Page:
American Flaneur: The Cosmic Physiognomy of Edgar Allan Poe by James Werner PDF

By James Werner

Investigates the connections among Poe and the nineteenth-century flaneur - or walking city observer - and the centrality of the flaneur to Poe's literary goals and intimate but ambivalent dating along with his surrounding tradition.

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Extra info for American Flaneur: The Cosmic Physiognomy of Edgar Allan Poe (Studies in Major Literaryauthors, 33)

Example text

The magazinist, as much as any literary artist if not more, found himself in the predicament Michael Gilmore describes in the Jacksonian era: “[p]ublishing had become an industry, and the writer a producer of commodities for the literary marketplace” (3–4); more than ever, the American literary artist was forced “to market his ‘spiritual commodities’…to court the common reader to the detriment of his art… to sacrifice one audience, the few (and with it the hope of enduring fame), to the other, the many” (56).

Likewise, “[a]s architecture begins to outgrow art in the use of iron construction, so does painting in the panoramas” (149). ” Likewise, he argues, the world exhibitions “are the sites of pilgrimages to the commodity fetish. ‘Europe is on the move to look at merchandise,’ said Taine in 1855” (151). These exhibitions “glorify the exchange value of commodities. They create a framework in which commodities’ intrinsic value is 22 AMERICAN FLANEUR eclipsed” (152). This value does not disappear once the commodity’s seduction is consummated in a purchase; the commodity takes on “connoisseur value” when displayed in the owner’s private interior, which becomes for Benjamin “the retreat of art” (155).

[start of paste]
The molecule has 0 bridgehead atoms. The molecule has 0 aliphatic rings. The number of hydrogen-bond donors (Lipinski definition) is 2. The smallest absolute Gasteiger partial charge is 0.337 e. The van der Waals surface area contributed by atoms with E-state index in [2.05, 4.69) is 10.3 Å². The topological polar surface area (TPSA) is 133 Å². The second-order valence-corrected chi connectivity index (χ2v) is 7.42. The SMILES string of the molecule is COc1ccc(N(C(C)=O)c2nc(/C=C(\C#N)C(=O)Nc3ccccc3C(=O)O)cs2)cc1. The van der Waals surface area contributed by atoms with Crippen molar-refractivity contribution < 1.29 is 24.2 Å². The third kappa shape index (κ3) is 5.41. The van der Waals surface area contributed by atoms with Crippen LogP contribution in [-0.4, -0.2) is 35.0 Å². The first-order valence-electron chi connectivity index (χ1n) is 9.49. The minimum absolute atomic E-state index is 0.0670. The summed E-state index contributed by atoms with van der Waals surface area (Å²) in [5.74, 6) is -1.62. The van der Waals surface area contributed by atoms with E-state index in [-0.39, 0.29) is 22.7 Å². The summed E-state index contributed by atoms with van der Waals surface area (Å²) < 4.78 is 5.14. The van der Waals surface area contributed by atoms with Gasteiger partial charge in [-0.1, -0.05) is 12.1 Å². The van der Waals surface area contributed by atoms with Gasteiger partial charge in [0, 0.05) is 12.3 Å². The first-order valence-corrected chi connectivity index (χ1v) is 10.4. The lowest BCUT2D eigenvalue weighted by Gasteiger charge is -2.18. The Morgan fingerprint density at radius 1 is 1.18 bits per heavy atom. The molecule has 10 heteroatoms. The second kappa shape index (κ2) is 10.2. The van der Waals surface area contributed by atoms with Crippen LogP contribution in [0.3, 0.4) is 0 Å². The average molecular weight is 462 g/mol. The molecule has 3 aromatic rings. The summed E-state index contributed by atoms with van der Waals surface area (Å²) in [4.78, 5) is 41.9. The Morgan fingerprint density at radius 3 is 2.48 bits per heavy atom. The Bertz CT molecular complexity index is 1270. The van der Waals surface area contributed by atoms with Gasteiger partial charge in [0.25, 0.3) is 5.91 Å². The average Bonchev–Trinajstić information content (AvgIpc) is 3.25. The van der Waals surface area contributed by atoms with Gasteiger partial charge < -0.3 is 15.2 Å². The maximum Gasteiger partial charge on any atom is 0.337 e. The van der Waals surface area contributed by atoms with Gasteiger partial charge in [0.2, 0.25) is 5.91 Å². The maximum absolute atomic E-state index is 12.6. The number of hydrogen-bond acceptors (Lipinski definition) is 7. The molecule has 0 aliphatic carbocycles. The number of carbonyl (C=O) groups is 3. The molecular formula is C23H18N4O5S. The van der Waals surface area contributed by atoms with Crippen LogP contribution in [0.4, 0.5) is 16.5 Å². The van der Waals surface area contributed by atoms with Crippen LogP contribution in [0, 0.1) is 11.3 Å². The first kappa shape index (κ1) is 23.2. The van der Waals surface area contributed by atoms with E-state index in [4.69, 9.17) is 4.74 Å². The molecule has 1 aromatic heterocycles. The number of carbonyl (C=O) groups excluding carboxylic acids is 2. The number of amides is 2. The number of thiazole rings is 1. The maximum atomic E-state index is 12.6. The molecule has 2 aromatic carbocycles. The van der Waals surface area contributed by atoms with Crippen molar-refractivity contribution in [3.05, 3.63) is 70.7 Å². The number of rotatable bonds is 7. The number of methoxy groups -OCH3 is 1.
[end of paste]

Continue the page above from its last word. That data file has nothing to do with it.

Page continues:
By refusing to maintain any stable commitment to aesthetic values and instead catering completely to public and critical taste, the narrator is ultimately able to purchase and combine the various publications that had so vociferously maintained their unique character and fierce opposition to each other. Commercial success, on both individual and organizational levels, is clearly depicted as antagonistic to critical acumen or aesthetic value, as well as intellectual diversity. Another literary form Poe used to satirize literary commodification was the “tale of sensation” often found in Blackwood’s Edinburgh Magazine.

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